Eastern culture often seems far removed from our mostly Western sensibilities. Epistemologically speaking, when the most New Worlders hear the word "chant" in relation to music, we immediately think of Fifth Century Gregorian Chant, so named for the sitting Roman Catholic Pope at the time, Gregory I (590-604).
Presently considered is a cycle of Tibetan Buddhist Chant with which the monks and nuns of the Karma Kagyu Lineage begin their day, and the ritual chant with which they close their day. The idea is not so different from what Catholic Monks do during morning prayers and evening vespers. The chant cadences are considerably different. Whereas monophony is characteristic of the Roman Catholic Tradition, a quasi polyphonyalmost conversationalcharacterizes the Tibetan tradition. The music is not exactly soothing, but is introspective with a mantra-like quality.
The true value of this music is its utility in breaking us Westerners out of our Eurocentric trance. This music demonstrates all that is similar and different in our respective cultures. That makes it indispensable.
I love jazz because it expresses things so deep that I can't transform in words.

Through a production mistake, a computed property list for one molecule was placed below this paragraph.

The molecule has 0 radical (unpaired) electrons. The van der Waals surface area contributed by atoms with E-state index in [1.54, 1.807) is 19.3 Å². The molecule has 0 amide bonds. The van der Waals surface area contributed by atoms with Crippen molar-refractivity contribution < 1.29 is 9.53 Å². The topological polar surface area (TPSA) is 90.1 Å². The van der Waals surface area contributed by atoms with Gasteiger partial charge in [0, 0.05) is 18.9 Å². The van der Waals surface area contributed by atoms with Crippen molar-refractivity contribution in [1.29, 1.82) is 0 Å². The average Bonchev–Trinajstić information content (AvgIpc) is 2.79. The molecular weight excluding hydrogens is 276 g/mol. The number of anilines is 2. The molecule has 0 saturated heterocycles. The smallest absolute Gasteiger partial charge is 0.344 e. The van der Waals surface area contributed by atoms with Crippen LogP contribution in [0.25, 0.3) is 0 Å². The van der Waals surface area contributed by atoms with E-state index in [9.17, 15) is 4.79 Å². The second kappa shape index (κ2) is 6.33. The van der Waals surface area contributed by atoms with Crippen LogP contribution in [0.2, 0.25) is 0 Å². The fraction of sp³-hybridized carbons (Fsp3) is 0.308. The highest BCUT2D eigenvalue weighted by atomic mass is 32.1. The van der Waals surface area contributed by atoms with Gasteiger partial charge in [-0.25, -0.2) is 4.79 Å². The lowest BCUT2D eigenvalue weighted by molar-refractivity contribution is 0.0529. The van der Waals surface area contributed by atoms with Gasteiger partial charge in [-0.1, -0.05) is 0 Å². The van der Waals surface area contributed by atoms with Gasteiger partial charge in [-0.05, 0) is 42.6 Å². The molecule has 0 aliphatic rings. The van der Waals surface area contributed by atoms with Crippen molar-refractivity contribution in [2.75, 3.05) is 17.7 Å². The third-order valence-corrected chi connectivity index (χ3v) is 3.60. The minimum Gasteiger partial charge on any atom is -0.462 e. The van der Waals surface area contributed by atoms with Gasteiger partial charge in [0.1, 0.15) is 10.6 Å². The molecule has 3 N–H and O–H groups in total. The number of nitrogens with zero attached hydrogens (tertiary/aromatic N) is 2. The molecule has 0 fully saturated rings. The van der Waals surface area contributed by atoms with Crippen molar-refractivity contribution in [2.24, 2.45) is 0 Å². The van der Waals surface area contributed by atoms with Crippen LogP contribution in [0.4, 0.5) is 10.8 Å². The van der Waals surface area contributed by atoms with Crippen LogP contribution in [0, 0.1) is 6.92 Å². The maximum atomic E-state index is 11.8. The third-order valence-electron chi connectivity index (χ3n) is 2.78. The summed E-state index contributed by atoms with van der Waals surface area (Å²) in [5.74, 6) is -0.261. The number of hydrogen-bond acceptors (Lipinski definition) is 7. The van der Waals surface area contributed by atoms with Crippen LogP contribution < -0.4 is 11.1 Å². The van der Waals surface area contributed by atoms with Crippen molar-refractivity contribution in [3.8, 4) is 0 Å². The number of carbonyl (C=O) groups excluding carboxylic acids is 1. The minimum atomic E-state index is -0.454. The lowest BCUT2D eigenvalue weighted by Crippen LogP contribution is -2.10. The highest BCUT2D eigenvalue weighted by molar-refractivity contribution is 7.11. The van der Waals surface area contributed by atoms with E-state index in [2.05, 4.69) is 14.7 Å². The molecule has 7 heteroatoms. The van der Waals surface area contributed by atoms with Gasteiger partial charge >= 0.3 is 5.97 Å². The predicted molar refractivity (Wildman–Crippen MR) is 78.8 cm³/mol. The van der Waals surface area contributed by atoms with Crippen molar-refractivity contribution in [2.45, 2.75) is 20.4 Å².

I met John Pizzarelli.
The best show I ever attended was MASP in São Paulo Brazil.
The first jazz record I bought was a Baby Dodds CD.
My heroes on drums: Papa Jo Jones, Sid Catlett, Gene Krupa, Baby Dodds, Zutty Singleton, Ray Bauduc, Vernell Fournier,
Shelly Manne, Jimmy Cobb, Joe Morello, Daniel Humair, Kenny Clarke, Sonny Carr, Buddy Rich, Sam Woodyard, Cozy Cole,
Sonny Greer, Neil Peart, Carl Palmer, Tony Sbarbaro, Vic Berton, Edison Machado, Milton Banana, Rubens Barsotti.
My heroes in jazz: Duke Ellington, Count Basie, Chet Baker, Miles Davis, Ahmad Jamal, Coleman Hawkins, Teddy Wilson,
Barney Kessel, Lester Young, Johnny Hodges, Jelly Roll Morton.